Robert founded Orland Conservation as an environmental consulting group that offers a range of services in land conservation, strategic planning and public outreach to land trusts, conservation authorities and municipalities. Acquiring over 27 years of experience in land conservation, Robert has delivered presentations and workshops as an expert on land securement across Canada. Working in partnership with land trusts for many years, Robert has facilitated and advised on the protection and creative stewardship of over 10,000 acres of environmentally significant natural heritage lands and parks in Ontario. As President of Orland Conservation, Robert is committed to making a sound contribution to the land conservation and sustainability movement in Canada.
Stephanie Sobek-Swant, rare Charitable Research Reserve
Born and raised in Germany, Stephanie is a settler guest and internationally-trained biodiversity researcher with experience administering collaborative projects involving universities, municipalities and the community. She graduated with a Ph.D. from the University of Göttingen in Germany and has held research positions at the Universities of Waterloo and Western, and taught as Assistant Professor at Ryerson University. Since 2014, she has worked as Executive Director for rare, a land trust and environmental institute for Waterloo Region/Guelph/Wellington.
Susan Walmer, Oak Ridges Moraine Land Trust
A Certified Accountant, Sue combines her long-held enthusiasm for community engagement, deep appreciation for Canadian historical context and concern for a healthy environmental future in this challenging position. Her childhood camping trips across Canada strengthened her love of nature and inner peace. This awareness of purpose channeled her actions to lead as a ratepayer association chair during the many public walks and advocacy meetings to establish the long-term protection of the Oak Ridges Moraine. When asked what she does; she replies, “I help people’s dreams come true by protecting land forever.” Susan is the Chief Executive Officer, Oak Ridges Moraine Land Trust.
Coco Love Alcorn
We are delighted to have Coco Love Alcorn lead our digital Campfire Sing-a-long.
As a performer, Coco is always in the moment, joyful, and genuine. She combines diverse musical influences including jazz, R&B, pop, folk, and Gospel. Her playful and witty character, love of improvising, and willingness to engage fearlessly with the audience has made Alcorn an established presence on the Canadian music scene.
Born in Antigonish, Nova Scotia and now based in Owen Sound, Ontario, Alcorn’s career has spanned more than 20 years, 12 (9 solo) albums, cross-Canada tours, collaborations, festival appearances, award nominations, and notable success in TV and film licensing. And it took someone with a spirit like Alcorn’s to navigate this path.
In most recent times Coco has embraced the digital space, leading full singing sessions on Zoom and guested on many other digital music events. To find our more about Coco, visit her website.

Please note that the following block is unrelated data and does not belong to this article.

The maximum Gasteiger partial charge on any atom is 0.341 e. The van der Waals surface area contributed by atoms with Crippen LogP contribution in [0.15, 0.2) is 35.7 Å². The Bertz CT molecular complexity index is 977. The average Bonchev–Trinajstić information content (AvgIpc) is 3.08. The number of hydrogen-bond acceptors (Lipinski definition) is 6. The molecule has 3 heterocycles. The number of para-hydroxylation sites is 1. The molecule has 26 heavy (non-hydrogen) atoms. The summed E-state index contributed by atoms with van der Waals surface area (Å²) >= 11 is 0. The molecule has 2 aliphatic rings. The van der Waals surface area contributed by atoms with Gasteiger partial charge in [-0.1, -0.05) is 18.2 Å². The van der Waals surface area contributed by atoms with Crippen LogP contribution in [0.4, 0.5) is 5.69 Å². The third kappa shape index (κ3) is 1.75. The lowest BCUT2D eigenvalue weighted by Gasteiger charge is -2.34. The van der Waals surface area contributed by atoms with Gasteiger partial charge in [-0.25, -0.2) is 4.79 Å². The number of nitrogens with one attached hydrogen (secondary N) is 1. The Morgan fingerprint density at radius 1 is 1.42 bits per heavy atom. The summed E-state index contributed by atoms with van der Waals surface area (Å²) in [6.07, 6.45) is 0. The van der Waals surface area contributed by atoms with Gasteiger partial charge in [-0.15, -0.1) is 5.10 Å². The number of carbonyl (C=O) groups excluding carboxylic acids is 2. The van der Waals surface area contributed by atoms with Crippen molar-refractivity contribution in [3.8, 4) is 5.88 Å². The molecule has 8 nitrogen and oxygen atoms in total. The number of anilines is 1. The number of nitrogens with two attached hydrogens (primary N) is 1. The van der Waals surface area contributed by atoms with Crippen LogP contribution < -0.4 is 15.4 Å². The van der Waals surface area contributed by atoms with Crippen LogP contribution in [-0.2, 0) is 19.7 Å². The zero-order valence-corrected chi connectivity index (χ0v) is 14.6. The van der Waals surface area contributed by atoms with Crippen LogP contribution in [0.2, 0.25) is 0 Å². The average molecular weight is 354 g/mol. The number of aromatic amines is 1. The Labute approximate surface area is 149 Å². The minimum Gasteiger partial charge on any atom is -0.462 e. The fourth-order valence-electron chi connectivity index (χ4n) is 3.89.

“Out of the hard times in life comes rebirth. Out of the hard times in life we grow.” ~ Coco Love Alcorn, lyrics from Rebirth.
How to Join the 2020 OLTA Digital Gathering on Crowdcast
Attending the 2020 OLTA Digital Gathering? Have you heard that OLTA will be hosting the Gathering on Crowdcast but you’re not familiar with the platform? Please check out our video below for a helpful guide on registering, joining, and interacting during OLTA’s Annual Gathering on Crowdcast.
For more information on the Crowdcast platform please review the resources we’ve collated in the following section.
If you have any challenges accessing Crowdcast during the Gathering, please send us an email, Slack message or call us, and an OLTA staff member will be more than happy to help you out.
- Attendee Quick Reference Guide
- OLTA’s 2020 Gathering Info for Attendees
- Tech Setup Checklist
- How to check your mic and camera when using sites in Chrome
- Speaker / Moderator Crowdcast Setup Checklist
How to Access the Recorded Sessions
Interested in the sessions that you were unable to attend? You can access the recordings here using the password provided to you during the Gathering.
Didn’t attend the gathering but would like to access the recordings? Please contact Phyllis Lee (firstname.lastname@example.org), OLTA’s Member Services Coordinator.
Thank you to our generous supporters of the 2020 OLTA Digital Gathering!
2019 Gathering – A Place To Grow: Protection and Connection
Presentations from the 2019 Gathering:
9 Land Trusts Conservation Fund And The Canadian Land Trust Working Group – J. Thompson
2018 Gathering: Collaborating for Conservation – Strength in Diversity
Presentations from 2018 Gathering:
7B Collaborating with Indigenous Communities
8B Cultural Diversity & Community Engagement
– Newcomer Leadership – Parkdale Neighbourhood Land Trust
– How to Engage Multicultural Audience
Thank you to our 2018 Supporters
2017 Gathering: Promoting Excellence in Conservation
Presentations from 2017 Gathering:
- Opening Plenary – John Ross
- 1A CE Case Law CEA Template
- 1B Climate Change & Climate Change Simulations -Michael Drescher
- 2 Good Governance and CLT S&P – Karen Cooper
- 3 Protected Areas – Lisa McLaughlin and Jason Travers
- 4A Successful Land Securement –
- 4B Accreditation – Dan Cooper and Lisa McLaughlin